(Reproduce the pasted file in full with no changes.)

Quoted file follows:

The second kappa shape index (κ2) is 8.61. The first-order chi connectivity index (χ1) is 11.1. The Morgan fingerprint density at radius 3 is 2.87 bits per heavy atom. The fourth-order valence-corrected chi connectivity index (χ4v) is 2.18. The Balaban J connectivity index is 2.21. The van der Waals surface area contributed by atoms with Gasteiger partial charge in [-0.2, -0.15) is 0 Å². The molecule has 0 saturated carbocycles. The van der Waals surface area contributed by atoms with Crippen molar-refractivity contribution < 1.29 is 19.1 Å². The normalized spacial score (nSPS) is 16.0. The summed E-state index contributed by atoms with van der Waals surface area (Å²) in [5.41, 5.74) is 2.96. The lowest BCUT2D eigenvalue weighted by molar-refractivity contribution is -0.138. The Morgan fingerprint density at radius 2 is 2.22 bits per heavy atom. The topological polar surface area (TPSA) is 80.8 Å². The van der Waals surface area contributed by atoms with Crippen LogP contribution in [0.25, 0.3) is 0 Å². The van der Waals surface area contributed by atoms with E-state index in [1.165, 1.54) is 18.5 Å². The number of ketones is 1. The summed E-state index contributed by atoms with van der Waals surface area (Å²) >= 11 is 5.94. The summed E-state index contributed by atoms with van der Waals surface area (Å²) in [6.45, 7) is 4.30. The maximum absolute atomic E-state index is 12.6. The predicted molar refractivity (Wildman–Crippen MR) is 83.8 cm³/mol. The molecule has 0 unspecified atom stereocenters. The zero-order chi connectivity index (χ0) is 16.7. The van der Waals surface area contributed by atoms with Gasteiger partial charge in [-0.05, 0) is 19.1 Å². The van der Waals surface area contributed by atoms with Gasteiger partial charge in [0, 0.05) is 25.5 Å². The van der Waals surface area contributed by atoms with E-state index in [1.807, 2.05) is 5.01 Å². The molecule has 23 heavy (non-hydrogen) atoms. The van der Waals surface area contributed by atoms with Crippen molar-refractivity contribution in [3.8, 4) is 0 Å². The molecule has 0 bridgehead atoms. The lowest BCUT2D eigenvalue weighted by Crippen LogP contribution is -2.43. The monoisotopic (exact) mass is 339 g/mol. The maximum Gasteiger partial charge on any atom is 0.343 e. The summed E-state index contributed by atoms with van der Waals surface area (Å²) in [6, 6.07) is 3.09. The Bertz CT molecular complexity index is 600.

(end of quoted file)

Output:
The second kappa shape index (κ2) is 8.61. The first-order chi connectivity index (χ1) is 11.1. The Morgan fingerprint density at radius 3 is 2.87 bits per heavy atom. The fourth-order valence-corrected chi connectivity index (χ4v) is 2.18. The Balaban J connectivity index is 2.21. The van der Waals surface area contributed by atoms with Gasteiger partial charge in [-0.2, -0.15) is 0 Å². The molecule has 0 saturated carbocycles. The van der Waals surface area contributed by atoms with Crippen molar-refractivity contribution < 1.29 is 19.1 Å². The normalized spacial score (nSPS) is 16.0. The summed E-state index contributed by atoms with van der Waals surface area (Å²) in [5.41, 5.74) is 2.96. The lowest BCUT2D eigenvalue weighted by molar-refractivity contribution is -0.138. The Morgan fingerprint density at radius 2 is 2.22 bits per heavy atom. The topological polar surface area (TPSA) is 80.8 Å². The van der Waals surface area contributed by atoms with Crippen LogP contribution in [0.25, 0.3) is 0 Å². The van der Waals surface area contributed by atoms with E-state index in [1.165, 1.54) is 18.5 Å². The number of ketones is 1. The summed E-state index contributed by atoms with van der Waals surface area (Å²) >= 11 is 5.94. The summed E-state index contributed by atoms with van der Waals surface area (Å²) in [6.45, 7) is 4.30. The maximum absolute atomic E-state index is 12.6. The predicted molar refractivity (Wildman–Crippen MR) is 83.8 cm³/mol. The molecule has 0 unspecified atom stereocenters. The zero-order chi connectivity index (χ0) is 16.7. The van der Waals surface area contributed by atoms with Gasteiger partial charge in [-0.05, 0) is 19.1 Å². The van der Waals surface area contributed by atoms with Gasteiger partial charge in [0, 0.05) is 25.5 Å². The van der Waals surface area contributed by atoms with E-state index in [1.807, 2.05) is 5.01 Å². The molecule has 23 heavy (non-hydrogen) atoms. The van der Waals surface area contributed by atoms with Crippen molar-refractivity contribution in [3.8, 4) is 0 Å². The molecule has 0 bridgehead atoms. The lowest BCUT2D eigenvalue weighted by Crippen LogP contribution is -2.43. The monoisotopic (exact) mass is 339 g/mol. The maximum Gasteiger partial charge on any atom is 0.343 e. The summed E-state index contributed by atoms with van der Waals surface area (Å²) in [6, 6.07) is 3.09. The Bertz CT molecular complexity index is 600.